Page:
Sermons on “Matthew”

The Choice and Challenge of Upending

Resist. Resist!  One doesn’t have to look far to see that word in today’s context. It’s on banners, lawn signs, and perhaps most notably, with a hashtag in front of the word on Twitter or Instagram.  In many ways, we are living in a time of cultural resistance.

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The Light Of The World

Our confirmation students provided the theme for our Lenten services this year.  They fill out confirmation credit sheets, reflections on their service, learning, or worship experiences.  They also get to ask questions on these sheets.  So many of them asked such good questions that Abby, our youth director, started to gather them up in categories.

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Less Than God – Ash Wednesday

Today marks a holy day in the Christian tradition, Ash Wednesday. It’s historically a day for Christian reflection and penitence. It’s a day where we sit with the weight of our mortality and our sin, and let it sink in.

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The Heartache of Jesus

When Mark asked if I would consider preaching my first weekend serving as your intern I said “Yes!” but was in all honesty a bit intimidated. As a member of this congregation for just over a year, I do know a bit more about this community than some, perhaps. Yet to speak to you right out of the gate?! Thankfully Mark encouraged me to choose a text and to preach on something meaningful to me. So that is what I’ll try to do this morning.

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Where the Heart Is

Grace and peace to you from God our Creator and our Lord Jesus Christ.

If you have been in and out the last few weeks, we are on week 4 of our seven week sermon series on the elements of worship.  So far, we’ve covered communion, the sermon, and last week, we talked about music – why we bother singing hymns and listening to the organ.  Today, we are tackling something different, something that might be uncomfortable for some to consider – and that is the offering.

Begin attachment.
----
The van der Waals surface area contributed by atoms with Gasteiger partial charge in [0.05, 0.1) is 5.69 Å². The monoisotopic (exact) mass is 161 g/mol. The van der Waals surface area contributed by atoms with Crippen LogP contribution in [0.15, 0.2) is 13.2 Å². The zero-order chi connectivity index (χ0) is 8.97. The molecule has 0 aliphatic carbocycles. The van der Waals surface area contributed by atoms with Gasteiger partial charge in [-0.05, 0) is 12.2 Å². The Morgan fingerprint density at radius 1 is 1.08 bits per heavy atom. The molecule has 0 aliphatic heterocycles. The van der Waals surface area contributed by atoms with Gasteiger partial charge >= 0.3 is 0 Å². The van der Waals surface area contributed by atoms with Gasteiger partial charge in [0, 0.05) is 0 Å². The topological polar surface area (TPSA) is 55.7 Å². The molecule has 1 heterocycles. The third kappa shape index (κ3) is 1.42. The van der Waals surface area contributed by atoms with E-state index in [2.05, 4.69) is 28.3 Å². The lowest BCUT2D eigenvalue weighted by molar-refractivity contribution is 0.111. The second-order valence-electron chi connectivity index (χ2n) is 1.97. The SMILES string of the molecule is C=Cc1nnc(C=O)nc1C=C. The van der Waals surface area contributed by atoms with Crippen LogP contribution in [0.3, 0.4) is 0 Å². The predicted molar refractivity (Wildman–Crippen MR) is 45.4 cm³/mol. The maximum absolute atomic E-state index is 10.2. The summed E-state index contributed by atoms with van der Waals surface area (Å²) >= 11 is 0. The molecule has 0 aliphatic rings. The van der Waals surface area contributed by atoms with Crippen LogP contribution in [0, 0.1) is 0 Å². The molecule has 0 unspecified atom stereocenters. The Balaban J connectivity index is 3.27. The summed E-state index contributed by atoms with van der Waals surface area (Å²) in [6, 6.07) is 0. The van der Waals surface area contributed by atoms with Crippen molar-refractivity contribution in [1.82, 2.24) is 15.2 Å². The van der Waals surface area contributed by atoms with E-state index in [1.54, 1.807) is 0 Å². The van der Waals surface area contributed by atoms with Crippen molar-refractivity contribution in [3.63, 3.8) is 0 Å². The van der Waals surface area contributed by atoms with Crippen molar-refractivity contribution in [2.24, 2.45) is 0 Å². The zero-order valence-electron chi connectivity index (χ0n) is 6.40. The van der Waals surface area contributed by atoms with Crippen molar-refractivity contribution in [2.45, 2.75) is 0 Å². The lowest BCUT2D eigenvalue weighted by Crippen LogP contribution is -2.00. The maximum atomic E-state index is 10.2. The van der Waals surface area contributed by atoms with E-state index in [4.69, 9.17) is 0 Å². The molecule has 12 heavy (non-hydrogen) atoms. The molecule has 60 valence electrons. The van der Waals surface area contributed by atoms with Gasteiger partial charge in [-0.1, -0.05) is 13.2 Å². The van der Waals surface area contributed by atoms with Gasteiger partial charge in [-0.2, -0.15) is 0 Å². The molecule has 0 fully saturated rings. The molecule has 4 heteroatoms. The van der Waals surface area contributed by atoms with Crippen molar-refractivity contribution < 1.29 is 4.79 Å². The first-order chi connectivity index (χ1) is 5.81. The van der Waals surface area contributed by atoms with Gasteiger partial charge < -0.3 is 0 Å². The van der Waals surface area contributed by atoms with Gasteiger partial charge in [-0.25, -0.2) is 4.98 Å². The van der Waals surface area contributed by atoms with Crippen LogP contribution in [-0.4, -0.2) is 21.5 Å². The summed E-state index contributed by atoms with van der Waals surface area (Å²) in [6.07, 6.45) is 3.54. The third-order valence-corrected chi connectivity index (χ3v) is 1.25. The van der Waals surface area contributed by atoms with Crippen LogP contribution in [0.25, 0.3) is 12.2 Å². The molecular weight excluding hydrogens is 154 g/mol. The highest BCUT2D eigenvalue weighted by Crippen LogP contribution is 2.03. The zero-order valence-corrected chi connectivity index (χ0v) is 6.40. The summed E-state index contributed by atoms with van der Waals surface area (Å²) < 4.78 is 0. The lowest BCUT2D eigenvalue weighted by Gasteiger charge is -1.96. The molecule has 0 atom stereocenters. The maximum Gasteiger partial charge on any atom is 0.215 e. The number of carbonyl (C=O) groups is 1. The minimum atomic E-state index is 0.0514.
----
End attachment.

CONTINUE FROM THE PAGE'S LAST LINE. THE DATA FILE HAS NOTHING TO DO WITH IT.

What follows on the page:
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Stepping Into the Arena of Faith

Over the past few years, I have seen a rise in articles and blog posts about something called imposter syndrome. It is a term that was coined by two psychologists in the 1970s[1], and is defined as “a collection of feelings of inadequacy that persist even in face of information that indicates that the opposite is true.”[2] In other words, it’s when a person feels like a fraud, when they doubt their capabilities, when they doubt themselves.

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Left Behind

I have already been told several times this past week that people are excited to hear a sermon about the rapture. I can honestly say that it’s the first time in my experience as a preacher that someone has actually told me in advance that they’re excited to hear a sermon. But that level of interest and anticipation points to the curiosity and concern about the very subject we’re talking about today: the rapture.

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So What Now?

It has been a week. Seven days since our celebration of the glorious resurrection on Easter morning. We have worked through the left over ham. The eggs have been found, some probably broken or lost. Your Easter best has returned to the closet. The relatives have gone home, or you yourself have come back from vacation. School is back in full swing. And if you are good at pacing, you are still working through some Easter candy. So now what?

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God Chose Life

The Resurrection. This event is the pinnacle of the Christian faith. What we proclaim, confess and celebrate every single Sunday morning in worship. This moment which transcends all earthly explanation is what brings us here this Easter morning. We gather to celebrate the risen Lord. But what does that all mean? Why is this such a big deal, what statement does one person’s return to life really mean in the whole scheme of things? In our modern context with thousands of philosophies and answers, what makes the Resurrection of Jesus worth proclaiming, what are we really saying when we declare Christ risen?

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An Unpredictable Easter

Dear friends in Christ, grace and peace. Amen

If someone asks you tomorrow; how was your Easter? What will you say, how will you respond?

Will you give predictable answers?

The music was great and the sermon too long.

The church was full of people and the lilies were beautiful.

Children were all dressed up and I even saw a couple of Easter bonnets.

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